Can You Teach Your Baby How To Swim
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Can You Teach Your Baby How To Swim?

Learning how to swim isn’t just a skill that you equip to have fun in the water. It’s a necessity for survival. Everyone must learn how to swim so that they can survive any possible accidents. In light of this, you and your family should learn how to swim, including your baby.

If you think that your baby is too young to learn how to swim, you should reconsider. In the United States, drowning is the primary cause of children’s injuries and deaths from one to four years old. Aside from survival, there are a ton of benefits of baby swimming that could help them. They could also develop their motor skills and build muscle.

Earliest Age to Teach How to SwimEarliest Age to Teach How to Swim

Some people already teach their child the “self-rescue” technique as early as six-months-old, which allows the baby to kick, turn, and float on their backs and wait for rescue. With this technique, you’ll be confident that your baby would be able to survive deep water just in case of an accident.

However, if you aim to teach children how to swim, the American Academy of Pediatrics (AAP) supports one-year-old children to take swimming classes. Your child must show signs of pool readiness and sufficient water exposure to allows them to kick and paddle before taking them in for a class.

Be Equipped with the Right Skill

Before teaching your child how to swim, you should know how to perform CPR for babies and learn how to do first aid, as well as have a kit ready near the pool.

You must anticipate any possible accidents, so that you can be well-prepared if anything happens and be equipped with the right skills to prevent further damage.

Moreover, you should be confident in teaching your child how to swim and completely know what you’re doing from start to finish.

Introduce Your Baby with Swimming

The first thing you must do before teaching your child to swim is to introduce them to water. It’ll be difficult, and could be traumatizing for your child if you’ve pushed them to swim when they’re not ready.

  • Go Steady – Seeing a large pool can be frightening for children, most especially if it’s their first time seeing one. What you can do is to slowly introduce your baby to the water in a relaxed mood. You can try dipping your child’s feet in the pool so that they get used to the temperature, and the feel of water on their body.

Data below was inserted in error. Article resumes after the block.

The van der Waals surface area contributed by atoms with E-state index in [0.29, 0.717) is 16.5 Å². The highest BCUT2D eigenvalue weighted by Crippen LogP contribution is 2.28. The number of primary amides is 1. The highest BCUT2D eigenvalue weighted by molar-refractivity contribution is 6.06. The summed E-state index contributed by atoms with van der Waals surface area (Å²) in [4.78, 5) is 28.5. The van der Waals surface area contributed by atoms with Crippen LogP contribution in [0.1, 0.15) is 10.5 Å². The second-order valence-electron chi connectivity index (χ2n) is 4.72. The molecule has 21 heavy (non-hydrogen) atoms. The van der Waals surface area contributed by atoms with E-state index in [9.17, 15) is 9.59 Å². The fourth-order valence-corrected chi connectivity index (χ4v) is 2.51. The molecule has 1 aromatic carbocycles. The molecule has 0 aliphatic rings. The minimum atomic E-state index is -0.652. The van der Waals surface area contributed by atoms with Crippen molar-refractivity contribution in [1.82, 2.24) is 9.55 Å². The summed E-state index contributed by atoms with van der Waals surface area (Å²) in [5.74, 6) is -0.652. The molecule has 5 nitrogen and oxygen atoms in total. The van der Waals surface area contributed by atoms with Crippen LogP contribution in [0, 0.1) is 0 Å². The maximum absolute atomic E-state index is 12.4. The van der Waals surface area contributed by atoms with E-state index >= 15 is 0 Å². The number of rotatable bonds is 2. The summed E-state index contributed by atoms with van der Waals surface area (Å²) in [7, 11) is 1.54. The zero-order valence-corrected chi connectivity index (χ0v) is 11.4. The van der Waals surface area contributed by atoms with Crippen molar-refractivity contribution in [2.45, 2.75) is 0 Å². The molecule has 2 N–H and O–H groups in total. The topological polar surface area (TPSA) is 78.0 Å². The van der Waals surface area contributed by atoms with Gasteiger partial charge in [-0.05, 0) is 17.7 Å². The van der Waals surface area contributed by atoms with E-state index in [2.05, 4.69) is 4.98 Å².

• Go Slow – After your child has enjoyed having their feet in the water, try to take it deeper little by little; to their knees, waist, and chest. You should never leave your child alone, even if the pool is within their height. There could be instances where they’ll slip over and drown.
  • Have Fun – To help your baby enjoy the water, bring their favorite bath toys or play a game wherein you hold your baby right below their armpits and move across the pool. If they’re having fun, you can pump up the pace a little bit.
  • Don’t Force It – If they get upset or unhappy being in the water, get them out of there and make them comfortable. They’ll only get negative feedback from the pool if you push them to swim.

Your baby must be comfortable in the water before you can thoroughly teach them how to swim as it can be a traumatizing event for them, most especially if they’re not a fan of water.

Teach Your Baby How to Swim

If you have no idea how to teach children how to swim, you must sign up your child to take swimming lessons. Don’t worry; there are individual swim lessons available that offer one-on-one interaction, allowing your instructor to give their full attention to your child. With group lessons, parents are with their babies by their side to guide and make them more engaged.

Suppose you’re confident in teaching your child on your own; what you can do is sit your baby on the edge of the pool while you’re in the water and tell your baby to jump while holding their hands. They should be able to go underwater, but if they’re not ready to go underwater, only allow them to be chin-deep, and lift your happy baby.

You should also teach your child how to be comfortable underwater and learn to hold their breath for a more fluid swimming lesson.

Conclusion

When they’re ready, you can teach your child how to swim to equip them with survival skills and improve their motor skills. It can be scary, but it’ll be a swim experience for the whole family and helps seniors stay fit.

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